DATA ANALYTICS

The Benefits of Data Visualization + 8 Best Practices

Rachel Serpa

Director of Content Marketing, Sigma

There’s a reason why any presenter worth their salt offers a slide show alongside their speech. Humans can process data quickly when it’s presented in a visual format. With the amount of data we’re exposed to increasing with every second of the day, we need more sophisticated ways of presenting data to the world.

Data visualization has emerged as one of the best ways to absorb large amounts of information, present data to key stakeholders, and tell a compelling story. Let’s take a closer look at some of the benefits of data visualization, along with eight best practices to keep in mind when creating your next dashboard, chart, or diagram.

Benefits of data visualization

Visualized data is processed faster

Our brains are programmed for visual data. Did you know that your retina can transmit visual input at roughly 10 million bits per second — which is about the same rate as an Ethernet connection? According to researchers at the University of Pennsylvania School of Medicine, the retina is a piece of the brain that has grown into the eye, and its capabilities can rival that of some of our most advanced technologies. While the human mind is capable of incredible feats, most of us do not easily understand complex statistical models or digest large datasets. However, we are adept at spotting patterns within visualized data.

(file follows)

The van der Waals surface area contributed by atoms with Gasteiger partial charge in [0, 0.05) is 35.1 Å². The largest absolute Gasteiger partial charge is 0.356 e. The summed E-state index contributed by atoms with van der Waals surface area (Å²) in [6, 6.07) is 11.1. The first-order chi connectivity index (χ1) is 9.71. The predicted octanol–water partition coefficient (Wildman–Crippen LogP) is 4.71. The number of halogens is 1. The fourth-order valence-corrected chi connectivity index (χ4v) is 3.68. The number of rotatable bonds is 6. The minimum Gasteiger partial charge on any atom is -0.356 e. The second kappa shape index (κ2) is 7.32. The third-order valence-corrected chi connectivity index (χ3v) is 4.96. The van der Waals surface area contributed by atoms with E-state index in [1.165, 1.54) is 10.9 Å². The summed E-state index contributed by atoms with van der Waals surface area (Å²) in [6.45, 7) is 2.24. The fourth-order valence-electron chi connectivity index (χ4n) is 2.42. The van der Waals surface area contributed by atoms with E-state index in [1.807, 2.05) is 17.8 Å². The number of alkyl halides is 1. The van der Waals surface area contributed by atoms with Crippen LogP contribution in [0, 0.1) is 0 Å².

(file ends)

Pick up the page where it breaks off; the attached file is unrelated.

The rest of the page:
Visualization allows for near-instant absorption of high amounts of data 

The world produces more than 2.5 quintillion bytes of data each day. The amount of information your company collects continues to grow each year exponentially. And with increasing global competition comes a higher demand for ways to leverage your data to make better business decisions. Time is money, and most of us can’t spend countless hours combing over big data. Whether you want to know which market to expand to next, what product feature should be on the roadmap, or which channel to invest your marketing dollars into, the ability to take large amounts of data and turn it into an easy to understand visual is an invaluable asset for any organization.

Data visualization supports visual learners 

According to developmental molecular biologist Dr. John Medina, we’re 65% more likely to remember information if it includes an image. And many of us are visual learners. You’ll make a more significant impact if you show someone something, as opposed to simply telling them. Dashboards are a great way to display several visualizations in one place, giving the viewer — whether it’s a co-worker, partner, or member of the board — a holistic view of the data, and showing how different datasets relate to one another.

Data visualization gives actionable insights 

When done right, data visualizations should give the viewer insight into what to do about whatever problem your data is trying to solve. If it doesn’t, you’ve collected, analyzed, and visualized your data in vain. Data is only useful if insights can be drawn, collection alone isn’t inherently valuable. It’s not only costly but can also be dangerous from a privacy and security perspective. Instead, give your data purpose by creating visualizations that answer a question to a critical business problem your company faces.